June 29, 2023
Today, in a landmark decision, the U.S. Supreme Court issued an opinion in Students for Fair Admissions v. President and Fellows of Harvard College, ruling that public universities may no longer base admissions standards on students’ race, which violates the Equal Protection Clause of the Fourteenth Amendment.
In a 6-3 vote, the historic opinion by the Court reversed earlier judgments by the District Court for the Middle District of North Carolina and the Court of Appeals for the First Circuit. The case involved challenges to the admissions standards of Harvard College and the University of North Carolina. Chief Justice John Roberts wrote the opinion for the Court, and he was joined by Justices Clarence Thomas, Samuel Alito, Neil Gorsuch, Brett Kavanaugh, and Amy Coney Barrett.
In their prevailing opinion, the six justices wrote, “Both programs (Harvard and UNC admissions) lack sufficiently focused and measurable objectives warranting the use of race, unavoidably negatively employ race, involve racial stereotyping, and lack meaningful endpoints. We have never permitted admissions programs to work in that way, and we will not do so today…. the student must be treated based on his or her experiences as an individual – not based on race. Many universities have for too long done just the opposite. And in doing so, they have concluded, wrongly, that the touchstone of an individual’s identity is not challenges bested, skills built, or lessons learned by the color of their skin. Our constitutional history does not tolerate that choice.”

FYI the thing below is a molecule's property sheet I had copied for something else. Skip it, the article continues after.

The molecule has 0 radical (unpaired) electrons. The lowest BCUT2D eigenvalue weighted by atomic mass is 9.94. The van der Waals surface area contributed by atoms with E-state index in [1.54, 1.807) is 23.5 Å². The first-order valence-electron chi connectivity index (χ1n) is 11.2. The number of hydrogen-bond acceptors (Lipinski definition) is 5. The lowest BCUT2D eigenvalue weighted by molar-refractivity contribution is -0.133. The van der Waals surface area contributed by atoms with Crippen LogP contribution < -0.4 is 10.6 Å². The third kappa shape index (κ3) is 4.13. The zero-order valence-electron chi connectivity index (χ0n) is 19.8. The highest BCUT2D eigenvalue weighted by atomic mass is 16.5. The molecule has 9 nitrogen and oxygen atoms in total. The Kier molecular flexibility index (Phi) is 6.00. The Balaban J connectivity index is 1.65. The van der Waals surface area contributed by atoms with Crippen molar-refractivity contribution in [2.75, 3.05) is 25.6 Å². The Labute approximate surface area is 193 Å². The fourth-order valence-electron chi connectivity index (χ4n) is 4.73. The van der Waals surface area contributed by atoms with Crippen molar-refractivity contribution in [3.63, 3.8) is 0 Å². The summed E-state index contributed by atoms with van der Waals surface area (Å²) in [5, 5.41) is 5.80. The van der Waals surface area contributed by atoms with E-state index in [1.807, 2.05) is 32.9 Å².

General Reyes previously joined a Petition for a Writ of Certiorari and an Amicus brief, both led by Oklahoma, in support of Students for Fair Admissions. In the Amicus brief, the attorneys general stated, “…some of Amici States have prohibited racial classifications in university admissions and yet successfully maintain diverse campuses that are inclusive and equally open to students of any race. Respondents’ claim in this case that such diversity is impossible without engaging in racial discrimination is contradicted by the experience of our public universities that provide the highest quality education to all without regard to skin color or ethnicity.”